The chapter analyzes the impact of increasing numbers of host country nationals on the nature of international schooling in Asia. By drawing on Cortazzi & Jin’s (2006) concept of cultures of learning and considering the relationship between international schooling and Western approaches to education, it explores the extent to which Asian students experience a culture clash when entering international schools in their own nations. Research from across the region identifies a number of tensions that may be exacerbated as a result of this increase:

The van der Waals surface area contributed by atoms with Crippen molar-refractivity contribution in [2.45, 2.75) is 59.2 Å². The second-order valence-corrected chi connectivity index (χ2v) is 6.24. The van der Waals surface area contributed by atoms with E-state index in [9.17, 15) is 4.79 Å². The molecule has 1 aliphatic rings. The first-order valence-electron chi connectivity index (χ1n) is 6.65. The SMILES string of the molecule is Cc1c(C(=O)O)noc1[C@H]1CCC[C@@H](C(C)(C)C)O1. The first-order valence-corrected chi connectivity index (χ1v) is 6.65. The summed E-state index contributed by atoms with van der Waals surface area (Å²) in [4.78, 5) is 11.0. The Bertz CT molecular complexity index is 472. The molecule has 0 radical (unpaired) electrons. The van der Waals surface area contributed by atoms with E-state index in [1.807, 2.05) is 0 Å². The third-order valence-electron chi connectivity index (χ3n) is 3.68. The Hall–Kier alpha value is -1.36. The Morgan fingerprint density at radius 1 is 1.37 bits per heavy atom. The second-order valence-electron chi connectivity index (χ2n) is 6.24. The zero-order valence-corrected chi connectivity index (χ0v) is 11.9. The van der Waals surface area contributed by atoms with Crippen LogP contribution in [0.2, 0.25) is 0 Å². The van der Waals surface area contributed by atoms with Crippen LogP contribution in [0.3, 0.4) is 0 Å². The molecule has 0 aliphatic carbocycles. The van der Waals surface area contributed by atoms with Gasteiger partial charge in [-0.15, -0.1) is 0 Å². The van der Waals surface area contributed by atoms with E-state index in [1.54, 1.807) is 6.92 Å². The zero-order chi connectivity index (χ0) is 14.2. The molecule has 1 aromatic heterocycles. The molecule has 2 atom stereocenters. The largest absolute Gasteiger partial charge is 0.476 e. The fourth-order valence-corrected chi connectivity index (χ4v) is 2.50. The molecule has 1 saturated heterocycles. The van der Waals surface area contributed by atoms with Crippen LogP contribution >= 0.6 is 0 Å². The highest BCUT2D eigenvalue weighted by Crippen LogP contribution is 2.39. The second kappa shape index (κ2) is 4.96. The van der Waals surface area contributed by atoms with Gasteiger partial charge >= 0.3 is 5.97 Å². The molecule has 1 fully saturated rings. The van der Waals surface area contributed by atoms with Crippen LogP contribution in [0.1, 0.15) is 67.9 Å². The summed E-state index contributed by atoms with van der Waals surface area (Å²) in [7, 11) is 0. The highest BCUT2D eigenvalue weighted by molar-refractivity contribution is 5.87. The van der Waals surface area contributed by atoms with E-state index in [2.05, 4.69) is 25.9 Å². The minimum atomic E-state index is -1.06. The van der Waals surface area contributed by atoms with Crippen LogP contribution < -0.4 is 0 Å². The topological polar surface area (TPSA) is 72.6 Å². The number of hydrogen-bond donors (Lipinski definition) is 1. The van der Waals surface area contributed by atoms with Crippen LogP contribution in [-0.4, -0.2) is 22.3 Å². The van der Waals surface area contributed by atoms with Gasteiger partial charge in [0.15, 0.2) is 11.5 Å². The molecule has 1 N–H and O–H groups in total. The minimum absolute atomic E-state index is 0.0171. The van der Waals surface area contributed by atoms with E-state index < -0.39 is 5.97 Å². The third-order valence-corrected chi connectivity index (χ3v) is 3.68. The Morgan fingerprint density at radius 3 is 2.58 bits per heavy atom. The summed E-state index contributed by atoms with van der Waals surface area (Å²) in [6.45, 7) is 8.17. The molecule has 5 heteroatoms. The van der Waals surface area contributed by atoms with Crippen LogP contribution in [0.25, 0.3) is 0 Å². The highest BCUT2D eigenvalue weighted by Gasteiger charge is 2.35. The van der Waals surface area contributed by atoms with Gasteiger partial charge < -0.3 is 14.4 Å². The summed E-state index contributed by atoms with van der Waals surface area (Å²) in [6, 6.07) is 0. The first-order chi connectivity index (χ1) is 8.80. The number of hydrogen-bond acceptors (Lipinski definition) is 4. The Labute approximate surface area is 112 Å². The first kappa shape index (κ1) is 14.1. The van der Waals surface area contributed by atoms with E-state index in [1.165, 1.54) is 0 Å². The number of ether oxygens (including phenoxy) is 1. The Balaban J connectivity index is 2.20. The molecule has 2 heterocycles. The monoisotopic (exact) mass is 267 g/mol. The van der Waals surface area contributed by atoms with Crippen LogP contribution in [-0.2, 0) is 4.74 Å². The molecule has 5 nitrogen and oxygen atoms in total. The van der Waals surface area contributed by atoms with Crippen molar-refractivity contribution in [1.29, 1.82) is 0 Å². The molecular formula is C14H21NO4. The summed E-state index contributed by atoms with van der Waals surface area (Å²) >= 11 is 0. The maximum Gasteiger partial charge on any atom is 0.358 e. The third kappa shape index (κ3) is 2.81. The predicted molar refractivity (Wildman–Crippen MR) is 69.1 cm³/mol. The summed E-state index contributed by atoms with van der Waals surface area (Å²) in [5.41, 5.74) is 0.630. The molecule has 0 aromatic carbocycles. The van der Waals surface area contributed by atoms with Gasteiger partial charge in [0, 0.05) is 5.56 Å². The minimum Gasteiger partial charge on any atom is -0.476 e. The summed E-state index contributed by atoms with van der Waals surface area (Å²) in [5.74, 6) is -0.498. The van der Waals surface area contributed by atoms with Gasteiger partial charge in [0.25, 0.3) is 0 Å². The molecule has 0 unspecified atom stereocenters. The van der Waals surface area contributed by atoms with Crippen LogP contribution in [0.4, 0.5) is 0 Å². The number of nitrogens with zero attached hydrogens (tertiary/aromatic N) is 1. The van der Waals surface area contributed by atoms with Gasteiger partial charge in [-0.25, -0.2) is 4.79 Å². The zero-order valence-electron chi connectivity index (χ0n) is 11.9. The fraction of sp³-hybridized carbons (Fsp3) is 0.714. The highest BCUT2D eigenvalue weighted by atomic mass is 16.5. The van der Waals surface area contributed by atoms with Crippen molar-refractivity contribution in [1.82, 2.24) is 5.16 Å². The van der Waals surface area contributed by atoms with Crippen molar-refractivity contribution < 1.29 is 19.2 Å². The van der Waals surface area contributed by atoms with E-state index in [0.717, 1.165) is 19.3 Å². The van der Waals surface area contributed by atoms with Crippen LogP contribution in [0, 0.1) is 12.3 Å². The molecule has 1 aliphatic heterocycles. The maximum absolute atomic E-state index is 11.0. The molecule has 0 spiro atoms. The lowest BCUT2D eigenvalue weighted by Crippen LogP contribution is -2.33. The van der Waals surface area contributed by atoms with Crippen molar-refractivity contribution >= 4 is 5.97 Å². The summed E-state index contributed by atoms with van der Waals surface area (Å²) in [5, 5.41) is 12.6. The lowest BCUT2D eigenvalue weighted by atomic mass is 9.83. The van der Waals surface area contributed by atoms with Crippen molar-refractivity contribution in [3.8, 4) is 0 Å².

Conflicting regulatory frameworks

Conflicting educational values

Conflicting social values

How these tensions may be played out is examined by focusing on a study of host-country national students and their expatriate teachers in Malaysia. The data suggest that these students are more comfortable with the tensions than their educators and that they see the differences as opportunities rather than threats. The chapter concludes that contrasting cultures of learning and the ensuing cultural revelations are two of the strengths of international schooling for host country nationals. In addition, it suggests that a strengthening of the relationship between international schools and their host communities should be seen as an opportunity, not a threat, for the schools.